them. When there was ice, they skated on the frozen forest floor with their shoes.
When there was water, they tromped through puddles. When the sun was shining, they
climbed trees or built forts. The club will start up again this fall
with additional sessions to accommodate the demand.
Over the summer, nature play will be offered as part of the drop-in programming
in Children’s Discovery Garden at Wegerzyn. One day a week, staff will take the kids to explore
nearby animal habitats, do some rock skipping or crawdad catching, or participate
in a tree-climbing competition.
Another novel concept being tested by MetroParks is the play naturalist. Play naturalists
are volunteers or park staff that greet families coming to the parks and invite
them to try playing with nature instead of just walking or hiking. The naturalist
might use pelts of various animals or stuffed birds that they can touch as an icebreaker,
and then give them some ideas for bug collecting or playing games in the prairies
or woods. And parents get to be part of the fun. The naturalist also encourages
the parents to join in the games, to remember how much fun it was playing outside
when they were kids and connect with their children on a whole new level.
“The goals of the play naturalist program are two-fold,” says York. “We want the
kids to go home thinking ‘it’s cool to play outside!’ but we also want to educate
parents on what they can do to change their family’s habits. We want parents to
have the know-how to encourage spontaneous nature play at home, whether it be ideas
for outdoor activities or how to make small changes to the landscape of their yards
to get kids wanting to go outdoors.”
The limited program has been well-received to date, and staff hopes to make it a
regular weekend amenity in all the nature parks over the coming year.
“The only thing holding us back is the need for volunteers to be our play naturalists,” says York. “If you love children, being outdoors and can be silly and free enough to actually play with families, we could really use your help. By volunteering,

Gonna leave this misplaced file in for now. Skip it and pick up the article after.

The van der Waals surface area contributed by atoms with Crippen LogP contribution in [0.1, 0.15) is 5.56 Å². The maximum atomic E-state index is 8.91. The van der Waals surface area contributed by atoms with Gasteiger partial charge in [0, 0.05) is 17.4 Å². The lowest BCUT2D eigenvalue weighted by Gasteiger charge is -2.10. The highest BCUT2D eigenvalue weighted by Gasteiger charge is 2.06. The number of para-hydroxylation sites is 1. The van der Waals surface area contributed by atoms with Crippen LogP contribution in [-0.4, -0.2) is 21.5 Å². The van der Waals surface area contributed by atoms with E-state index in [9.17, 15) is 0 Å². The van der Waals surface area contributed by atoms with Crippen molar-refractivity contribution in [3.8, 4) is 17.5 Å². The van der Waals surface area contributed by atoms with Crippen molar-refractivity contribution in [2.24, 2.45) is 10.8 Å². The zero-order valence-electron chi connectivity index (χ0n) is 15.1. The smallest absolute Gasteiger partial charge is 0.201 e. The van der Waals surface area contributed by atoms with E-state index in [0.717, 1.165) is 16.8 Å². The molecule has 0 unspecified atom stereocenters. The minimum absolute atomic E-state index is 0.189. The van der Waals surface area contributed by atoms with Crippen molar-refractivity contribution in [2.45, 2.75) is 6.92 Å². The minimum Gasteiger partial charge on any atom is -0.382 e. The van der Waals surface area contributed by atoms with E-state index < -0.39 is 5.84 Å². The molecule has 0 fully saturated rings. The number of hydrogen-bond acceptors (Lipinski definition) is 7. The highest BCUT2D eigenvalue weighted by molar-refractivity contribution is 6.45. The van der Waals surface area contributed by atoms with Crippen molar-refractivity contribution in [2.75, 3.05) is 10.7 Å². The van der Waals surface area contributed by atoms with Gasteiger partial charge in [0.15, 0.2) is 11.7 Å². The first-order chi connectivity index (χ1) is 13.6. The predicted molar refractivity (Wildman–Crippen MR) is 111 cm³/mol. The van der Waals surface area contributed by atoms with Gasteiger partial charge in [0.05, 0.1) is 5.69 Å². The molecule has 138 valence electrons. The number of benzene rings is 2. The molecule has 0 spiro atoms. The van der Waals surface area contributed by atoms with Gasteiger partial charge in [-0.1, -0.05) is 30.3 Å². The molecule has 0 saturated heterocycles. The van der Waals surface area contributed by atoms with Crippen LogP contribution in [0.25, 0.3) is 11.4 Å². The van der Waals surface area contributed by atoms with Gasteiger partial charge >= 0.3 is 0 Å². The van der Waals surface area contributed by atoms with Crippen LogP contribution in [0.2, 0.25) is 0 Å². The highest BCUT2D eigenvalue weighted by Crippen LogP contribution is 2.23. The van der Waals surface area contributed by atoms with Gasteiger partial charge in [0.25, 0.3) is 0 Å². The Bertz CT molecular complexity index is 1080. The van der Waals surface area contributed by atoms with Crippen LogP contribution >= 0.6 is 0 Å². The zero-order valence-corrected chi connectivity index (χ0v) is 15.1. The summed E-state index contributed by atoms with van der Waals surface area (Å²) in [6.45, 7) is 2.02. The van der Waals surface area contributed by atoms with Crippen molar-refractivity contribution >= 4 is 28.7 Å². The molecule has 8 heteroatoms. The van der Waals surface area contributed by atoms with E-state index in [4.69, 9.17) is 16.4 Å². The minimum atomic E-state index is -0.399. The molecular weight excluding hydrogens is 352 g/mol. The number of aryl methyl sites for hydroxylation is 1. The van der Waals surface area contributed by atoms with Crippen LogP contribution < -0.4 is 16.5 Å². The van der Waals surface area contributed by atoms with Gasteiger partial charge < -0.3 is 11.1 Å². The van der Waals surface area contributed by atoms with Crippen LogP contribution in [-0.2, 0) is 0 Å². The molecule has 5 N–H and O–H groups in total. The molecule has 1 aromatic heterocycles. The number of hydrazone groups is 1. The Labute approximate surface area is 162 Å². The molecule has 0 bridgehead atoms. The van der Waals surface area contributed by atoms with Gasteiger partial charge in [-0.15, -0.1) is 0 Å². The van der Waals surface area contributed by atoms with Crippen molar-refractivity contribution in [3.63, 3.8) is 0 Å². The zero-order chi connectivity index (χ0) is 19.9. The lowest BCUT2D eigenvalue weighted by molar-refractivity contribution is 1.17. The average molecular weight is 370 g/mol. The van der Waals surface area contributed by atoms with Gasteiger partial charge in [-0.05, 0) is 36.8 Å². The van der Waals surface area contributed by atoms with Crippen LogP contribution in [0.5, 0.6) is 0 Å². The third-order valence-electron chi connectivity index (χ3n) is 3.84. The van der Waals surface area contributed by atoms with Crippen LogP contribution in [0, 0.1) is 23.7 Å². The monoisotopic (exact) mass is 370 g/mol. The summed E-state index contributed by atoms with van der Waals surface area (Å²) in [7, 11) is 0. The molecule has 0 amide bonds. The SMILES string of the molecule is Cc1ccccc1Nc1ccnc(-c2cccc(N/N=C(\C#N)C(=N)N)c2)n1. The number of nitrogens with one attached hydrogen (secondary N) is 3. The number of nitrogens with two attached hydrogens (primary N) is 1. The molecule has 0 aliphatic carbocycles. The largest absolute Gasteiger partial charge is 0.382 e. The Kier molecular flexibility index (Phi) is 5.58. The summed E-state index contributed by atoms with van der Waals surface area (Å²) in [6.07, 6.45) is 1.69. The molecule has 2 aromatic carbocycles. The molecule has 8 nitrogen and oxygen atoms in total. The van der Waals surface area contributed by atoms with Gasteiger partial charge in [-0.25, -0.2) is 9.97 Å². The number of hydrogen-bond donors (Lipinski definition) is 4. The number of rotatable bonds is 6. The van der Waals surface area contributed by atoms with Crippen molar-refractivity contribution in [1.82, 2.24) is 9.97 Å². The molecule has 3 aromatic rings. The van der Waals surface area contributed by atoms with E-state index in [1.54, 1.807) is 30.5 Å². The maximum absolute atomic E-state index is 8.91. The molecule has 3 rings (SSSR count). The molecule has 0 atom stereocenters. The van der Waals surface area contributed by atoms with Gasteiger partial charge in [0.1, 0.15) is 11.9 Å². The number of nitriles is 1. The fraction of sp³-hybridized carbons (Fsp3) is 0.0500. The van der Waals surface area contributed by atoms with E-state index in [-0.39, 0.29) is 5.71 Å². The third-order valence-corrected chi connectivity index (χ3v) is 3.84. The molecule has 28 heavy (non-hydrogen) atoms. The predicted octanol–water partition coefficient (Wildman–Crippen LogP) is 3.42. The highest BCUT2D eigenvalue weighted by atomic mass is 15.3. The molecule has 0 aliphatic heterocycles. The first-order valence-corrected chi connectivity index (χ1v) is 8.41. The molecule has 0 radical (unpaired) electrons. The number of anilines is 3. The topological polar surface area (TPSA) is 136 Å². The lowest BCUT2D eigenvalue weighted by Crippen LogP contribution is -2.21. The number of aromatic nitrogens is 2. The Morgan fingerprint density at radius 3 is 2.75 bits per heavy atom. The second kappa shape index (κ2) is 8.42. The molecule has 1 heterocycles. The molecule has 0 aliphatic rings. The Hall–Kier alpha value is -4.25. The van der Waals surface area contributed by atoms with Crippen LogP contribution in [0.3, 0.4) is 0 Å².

you can also get some great outdoor time yourself and really bring joy the families
you work with.”
Experts agree. The benefits of nature play are plentiful, for both children and
adults. Think about what might be keeping you and your kids from spending more time
outdoors. No electrical outlets? Don't know where to go? Afraid of getting hurt?
Busy with after school activities? Just never made it a priority? The benefits of
outdoor play far outweigh the obstacles. Come to your local MetroPark this weekend
and give nature play a test drive. It’s as simple as sharing your reactions to the
sliminess of a salamander, the perfection of a tiny blossom or the unexpected rainbow
in a mud puddle.
Nature Play at Home
Joshua York, MetroParks Naturalist and Educational
Interpreter has these simple suggestions for introducing more nature play at home:
Put limits on your kids’ TV, video game and computer time. By forcing them to find
other things to do, kids will use their imagination and begin exploring what to
do with their time outdoors. They may be confused at first, but eventually they
will find the door to the backyard.
Give kids more ownership of the backyard. Designate a 10-foot square area specifically
for each child to use. Allow them to garden, dig, grow, build do whatever he or
she wants. Have them think of it as their own personal “outdoor room” to do what
they can’t do inside the house. You can even make up a play deed for the piece of
land and give it to the child to have him or her feel more responsibility and ownership.
Give nature-oriented gifts. When birthdays and holidays roll around, choose gifts
that you don’t need to plug in. Instead, give them a magnifying glass, butterfly
net, bug jar or other items that add to their outdoor experience.